While the pitchers have been “ahead,” allowances have been made for them, too. Without the usual base of innings forged in spring, Altieri is paying even more strict attention to pitch counts.

He’s also noticed pitchers losing command more quickly. What may have unraveled over the course of 20-25 pitches in previous years is now transpiring in a fraction of the time.

“I’ve been watching guys just buzz through an inning or two, and then suddenly they’re like, ‘What’s going on here?’ I’ve been cognizant of it. It’s a different way to handle a pitching staff because usually you get them and all their innings are done and they’re looking for more innings.”

For Southington right-hander Ryan Henderson, who threw five of the seven shutout innings against the Silver Storm, Monday marked a return to form. Mixing a crisp fastball with a sharp curve, Henderson struck out six and walked none.

A 2019 Southington High grad who just finished his freshman year at Eastern Connecticut State University, pitching in the CCBL for the Shock is by and large Henderson’s first regular game action since last year’s run to the New England Regional with the Southington American Legion team.

“We only had five games this spring (at ECSU) and I didn’t get in anything,” Henderson said. “In the fall, I pitched against Wheaton when we had our scrimmage against them, and then intra-squads, but these are the first games I’ve been in.”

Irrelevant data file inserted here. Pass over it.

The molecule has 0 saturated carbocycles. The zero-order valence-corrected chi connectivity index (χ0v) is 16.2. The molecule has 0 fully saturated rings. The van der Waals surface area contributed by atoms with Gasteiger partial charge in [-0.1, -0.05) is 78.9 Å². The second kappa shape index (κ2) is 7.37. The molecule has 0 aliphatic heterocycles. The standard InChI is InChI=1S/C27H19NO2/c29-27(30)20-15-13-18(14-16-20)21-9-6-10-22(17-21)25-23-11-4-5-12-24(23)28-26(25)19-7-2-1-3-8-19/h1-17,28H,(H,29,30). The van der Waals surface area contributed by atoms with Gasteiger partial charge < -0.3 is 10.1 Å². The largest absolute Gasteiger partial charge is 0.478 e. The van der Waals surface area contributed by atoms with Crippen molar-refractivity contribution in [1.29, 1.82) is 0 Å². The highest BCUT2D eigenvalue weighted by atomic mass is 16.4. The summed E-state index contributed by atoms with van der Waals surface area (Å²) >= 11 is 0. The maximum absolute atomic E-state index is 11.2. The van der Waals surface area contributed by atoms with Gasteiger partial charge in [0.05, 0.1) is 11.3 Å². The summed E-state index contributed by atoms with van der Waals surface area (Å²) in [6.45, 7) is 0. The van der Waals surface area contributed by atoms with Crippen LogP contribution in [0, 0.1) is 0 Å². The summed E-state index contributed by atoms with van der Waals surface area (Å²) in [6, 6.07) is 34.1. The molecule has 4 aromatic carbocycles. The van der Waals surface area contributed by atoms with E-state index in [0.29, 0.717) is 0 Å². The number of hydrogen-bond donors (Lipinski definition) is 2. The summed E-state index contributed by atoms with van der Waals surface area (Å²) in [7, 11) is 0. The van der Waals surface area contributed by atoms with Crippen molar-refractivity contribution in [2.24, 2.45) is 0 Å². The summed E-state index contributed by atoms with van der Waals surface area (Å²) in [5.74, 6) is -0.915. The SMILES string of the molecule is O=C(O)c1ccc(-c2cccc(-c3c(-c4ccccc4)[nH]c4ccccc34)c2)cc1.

Prior to Monday, Henderson had made two appearances with the Shock, one in relief, the other a start, neither a win. Both he and his teammates, in opening the season 1-5, found themselves shaking off quite a bit of rust.

“First two outings were decent, but now I’m starting to get the swing of things and I’m starting to locate a little better,” Henderson said. “I walked a pretty good amount of guys the first few games and now I’ve figured it out, found the strike zone. The catcher’s great and the fielders have figured it out. They’re making plays for me, rolling double plays. I can’t ask for more.”

Henderson, working to batterymate Andrew Pulcini, scattered six hits on Monday night.

The Silver Storm did have some loud outs. In those instances, Henderson’s defense did not let him down.